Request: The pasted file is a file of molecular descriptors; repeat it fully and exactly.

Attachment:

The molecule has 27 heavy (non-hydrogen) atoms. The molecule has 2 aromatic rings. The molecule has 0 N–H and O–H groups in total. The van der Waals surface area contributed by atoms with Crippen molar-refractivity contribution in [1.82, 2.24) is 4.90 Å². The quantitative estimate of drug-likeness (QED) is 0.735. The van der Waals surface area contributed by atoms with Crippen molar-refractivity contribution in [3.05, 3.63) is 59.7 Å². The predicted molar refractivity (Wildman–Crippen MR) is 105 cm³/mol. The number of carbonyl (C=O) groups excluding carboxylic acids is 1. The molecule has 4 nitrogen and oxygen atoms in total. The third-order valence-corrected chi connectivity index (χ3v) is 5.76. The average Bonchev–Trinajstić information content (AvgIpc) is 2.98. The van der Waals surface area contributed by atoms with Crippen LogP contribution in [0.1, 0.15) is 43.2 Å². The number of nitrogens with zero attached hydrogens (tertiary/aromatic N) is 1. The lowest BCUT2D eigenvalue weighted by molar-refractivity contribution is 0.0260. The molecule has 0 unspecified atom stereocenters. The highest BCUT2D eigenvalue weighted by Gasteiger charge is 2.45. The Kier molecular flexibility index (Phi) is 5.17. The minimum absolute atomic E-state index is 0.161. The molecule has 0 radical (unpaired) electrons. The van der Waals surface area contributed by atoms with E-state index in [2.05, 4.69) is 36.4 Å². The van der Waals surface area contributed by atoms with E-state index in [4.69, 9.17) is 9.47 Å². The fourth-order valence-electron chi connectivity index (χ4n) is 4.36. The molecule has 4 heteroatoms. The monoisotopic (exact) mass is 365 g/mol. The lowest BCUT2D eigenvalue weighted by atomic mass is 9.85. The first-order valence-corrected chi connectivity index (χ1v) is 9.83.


The molecule has 27 heavy (non-hydrogen) atoms. The molecule has 2 aromatic rings. The molecule has 0 N–H and O–H groups in total. The van der Waals surface area contributed by atoms with Crippen molar-refractivity contribution in [1.82, 2.24) is 4.90 Å². The quantitative estimate of drug-likeness (QED) is 0.735. The van der Waals surface area contributed by atoms with Crippen molar-refractivity contribution in [3.05, 3.63) is 59.7 Å². The predicted molar refractivity (Wildman–Crippen MR) is 105 cm³/mol. The number of carbonyl (C=O) groups excluding carboxylic acids is 1. The molecule has 4 nitrogen and oxygen atoms in total. The third-order valence-corrected chi connectivity index (χ3v) is 5.76. The average Bonchev–Trinajstić information content (AvgIpc) is 2.98. The van der Waals surface area contributed by atoms with Crippen LogP contribution in [0.1, 0.15) is 43.2 Å². The number of nitrogens with zero attached hydrogens (tertiary/aromatic N) is 1. The lowest BCUT2D eigenvalue weighted by molar-refractivity contribution is 0.0260. The molecule has 0 unspecified atom stereocenters. The highest BCUT2D eigenvalue weighted by Gasteiger charge is 2.45. The Kier molecular flexibility index (Phi) is 5.17. The minimum absolute atomic E-state index is 0.161. The molecule has 0 radical (unpaired) electrons. The van der Waals surface area contributed by atoms with E-state index in [2.05, 4.69) is 36.4 Å². The van der Waals surface area contributed by atoms with E-state index in [4.69, 9.17) is 9.47 Å². The fourth-order valence-electron chi connectivity index (χ4n) is 4.36. The molecule has 4 heteroatoms. The monoisotopic (exact) mass is 365 g/mol. The lowest BCUT2D eigenvalue weighted by atomic mass is 9.85. The first-order valence-corrected chi connectivity index (χ1v) is 9.83.